Sylvia Plath began keeping a diary as a young child. By the time she was at Smith College, when this book begins, she had settled into a nearly daily routine with her journal, which was also a sourcebook for her writing. Plath once called her journal her “Sargasso,” her repository of imagination, “a litany of dreams, directives, and imperatives,” and in fact these pages contain the germs of most of her work. Plath’s ambitions as a writer were urgent and ultimately all-consuming, requiring of her a heat, a fantastic chaos, even a violence that burned straight through her. The intensity of this struggle is rendered in her journal with an unsparing clarity, revealing both the frequent desperation of her situation and the bravery with which she faced down her demons. Written in electrifying prose, The Journals of Sylvia Plath provide unique insight, and are essential reading for all those who have been moved and fascinated by Plath’s life and work.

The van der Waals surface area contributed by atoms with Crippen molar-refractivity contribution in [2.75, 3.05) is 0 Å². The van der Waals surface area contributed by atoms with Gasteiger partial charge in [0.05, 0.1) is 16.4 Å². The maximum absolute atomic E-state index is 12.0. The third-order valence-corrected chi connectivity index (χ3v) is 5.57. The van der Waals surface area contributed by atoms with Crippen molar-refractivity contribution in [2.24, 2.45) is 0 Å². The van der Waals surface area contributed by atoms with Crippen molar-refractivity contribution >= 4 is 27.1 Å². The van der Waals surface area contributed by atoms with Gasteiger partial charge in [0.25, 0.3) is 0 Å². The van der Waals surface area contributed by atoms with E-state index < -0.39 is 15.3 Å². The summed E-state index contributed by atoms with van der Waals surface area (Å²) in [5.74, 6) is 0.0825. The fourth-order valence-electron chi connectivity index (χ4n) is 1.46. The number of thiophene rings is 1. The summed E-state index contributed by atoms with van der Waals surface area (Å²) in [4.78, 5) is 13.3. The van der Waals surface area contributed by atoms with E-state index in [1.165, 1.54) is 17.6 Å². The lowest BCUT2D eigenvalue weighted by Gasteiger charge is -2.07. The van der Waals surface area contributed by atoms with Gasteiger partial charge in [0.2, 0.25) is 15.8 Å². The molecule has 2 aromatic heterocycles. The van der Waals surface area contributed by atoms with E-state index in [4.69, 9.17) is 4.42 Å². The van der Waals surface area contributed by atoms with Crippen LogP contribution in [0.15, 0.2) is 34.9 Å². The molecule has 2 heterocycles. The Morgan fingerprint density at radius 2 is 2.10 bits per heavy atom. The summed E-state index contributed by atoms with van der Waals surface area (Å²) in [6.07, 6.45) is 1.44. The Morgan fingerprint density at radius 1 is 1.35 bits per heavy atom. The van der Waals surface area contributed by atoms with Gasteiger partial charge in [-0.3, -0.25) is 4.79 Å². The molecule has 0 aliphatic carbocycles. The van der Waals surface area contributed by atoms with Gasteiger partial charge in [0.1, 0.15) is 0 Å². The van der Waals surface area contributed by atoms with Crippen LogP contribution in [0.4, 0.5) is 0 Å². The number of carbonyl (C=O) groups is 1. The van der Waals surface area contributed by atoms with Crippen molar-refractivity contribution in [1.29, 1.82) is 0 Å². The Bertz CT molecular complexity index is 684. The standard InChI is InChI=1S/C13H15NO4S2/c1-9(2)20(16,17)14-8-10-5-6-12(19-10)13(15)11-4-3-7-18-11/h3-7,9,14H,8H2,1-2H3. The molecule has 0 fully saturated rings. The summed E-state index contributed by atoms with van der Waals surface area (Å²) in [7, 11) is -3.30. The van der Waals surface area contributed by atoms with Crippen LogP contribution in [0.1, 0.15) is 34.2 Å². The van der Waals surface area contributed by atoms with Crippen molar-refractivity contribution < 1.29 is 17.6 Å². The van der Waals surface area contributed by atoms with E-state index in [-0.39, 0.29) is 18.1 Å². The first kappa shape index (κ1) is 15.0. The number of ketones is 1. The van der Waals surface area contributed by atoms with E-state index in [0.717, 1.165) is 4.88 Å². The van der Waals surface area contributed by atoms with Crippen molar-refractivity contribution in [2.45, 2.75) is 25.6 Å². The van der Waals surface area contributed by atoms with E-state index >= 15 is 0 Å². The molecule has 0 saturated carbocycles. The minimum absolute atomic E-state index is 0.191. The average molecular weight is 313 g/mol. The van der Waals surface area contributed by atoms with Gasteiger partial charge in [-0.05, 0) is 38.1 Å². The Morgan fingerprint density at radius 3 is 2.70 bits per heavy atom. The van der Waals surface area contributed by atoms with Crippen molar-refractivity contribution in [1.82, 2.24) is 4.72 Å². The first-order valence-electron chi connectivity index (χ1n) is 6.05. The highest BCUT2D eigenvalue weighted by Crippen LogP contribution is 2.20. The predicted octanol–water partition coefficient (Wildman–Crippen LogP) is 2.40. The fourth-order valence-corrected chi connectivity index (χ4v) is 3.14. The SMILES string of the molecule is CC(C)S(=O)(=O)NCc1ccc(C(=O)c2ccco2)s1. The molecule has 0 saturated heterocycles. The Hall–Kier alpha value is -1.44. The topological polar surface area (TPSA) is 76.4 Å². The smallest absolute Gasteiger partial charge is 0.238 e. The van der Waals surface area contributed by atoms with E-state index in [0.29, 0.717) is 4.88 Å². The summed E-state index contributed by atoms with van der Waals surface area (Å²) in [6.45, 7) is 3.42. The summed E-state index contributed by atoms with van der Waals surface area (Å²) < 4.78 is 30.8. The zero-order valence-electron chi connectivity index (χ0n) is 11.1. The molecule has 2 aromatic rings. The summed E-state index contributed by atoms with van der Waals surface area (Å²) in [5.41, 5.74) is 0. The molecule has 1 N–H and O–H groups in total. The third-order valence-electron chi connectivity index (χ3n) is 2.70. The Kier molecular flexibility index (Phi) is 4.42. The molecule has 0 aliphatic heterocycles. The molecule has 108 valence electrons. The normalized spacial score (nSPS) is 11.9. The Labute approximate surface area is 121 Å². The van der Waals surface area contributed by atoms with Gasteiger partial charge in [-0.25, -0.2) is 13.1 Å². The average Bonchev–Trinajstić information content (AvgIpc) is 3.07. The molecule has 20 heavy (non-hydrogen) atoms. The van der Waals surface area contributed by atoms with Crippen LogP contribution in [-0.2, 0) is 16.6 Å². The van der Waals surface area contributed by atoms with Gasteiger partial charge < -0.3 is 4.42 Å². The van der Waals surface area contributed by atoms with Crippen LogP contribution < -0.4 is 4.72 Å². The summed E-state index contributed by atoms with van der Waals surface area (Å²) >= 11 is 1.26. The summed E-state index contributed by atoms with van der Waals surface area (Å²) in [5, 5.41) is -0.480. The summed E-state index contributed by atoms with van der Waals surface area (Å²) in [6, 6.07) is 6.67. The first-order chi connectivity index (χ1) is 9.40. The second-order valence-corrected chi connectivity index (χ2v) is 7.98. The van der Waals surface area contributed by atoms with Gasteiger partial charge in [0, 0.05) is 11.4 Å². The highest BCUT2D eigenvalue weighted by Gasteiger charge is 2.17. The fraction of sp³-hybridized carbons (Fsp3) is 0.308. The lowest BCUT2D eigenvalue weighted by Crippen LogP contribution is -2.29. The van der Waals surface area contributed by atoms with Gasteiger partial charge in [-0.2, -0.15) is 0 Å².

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What with the success of Ted Hughes' latest book of poetry about his relationship with Plath, this book is a must have in order to get in touch with who she really was. And what better way than to read her own words?
No other major contemporary American writer has inspired such intense curiosity about her life as Sylvia Plath. Now the intimate and eloquent personal diaries of the twentieth century's most important female poet reveal for the first time the true story behind "The Bell Jar" and her tragic suicide at thirty. They paint, as well, a revealing portrait of the Pulitzer Prize-winning poet whose stature has seldom been equalled.
"A revelation." The New York Times
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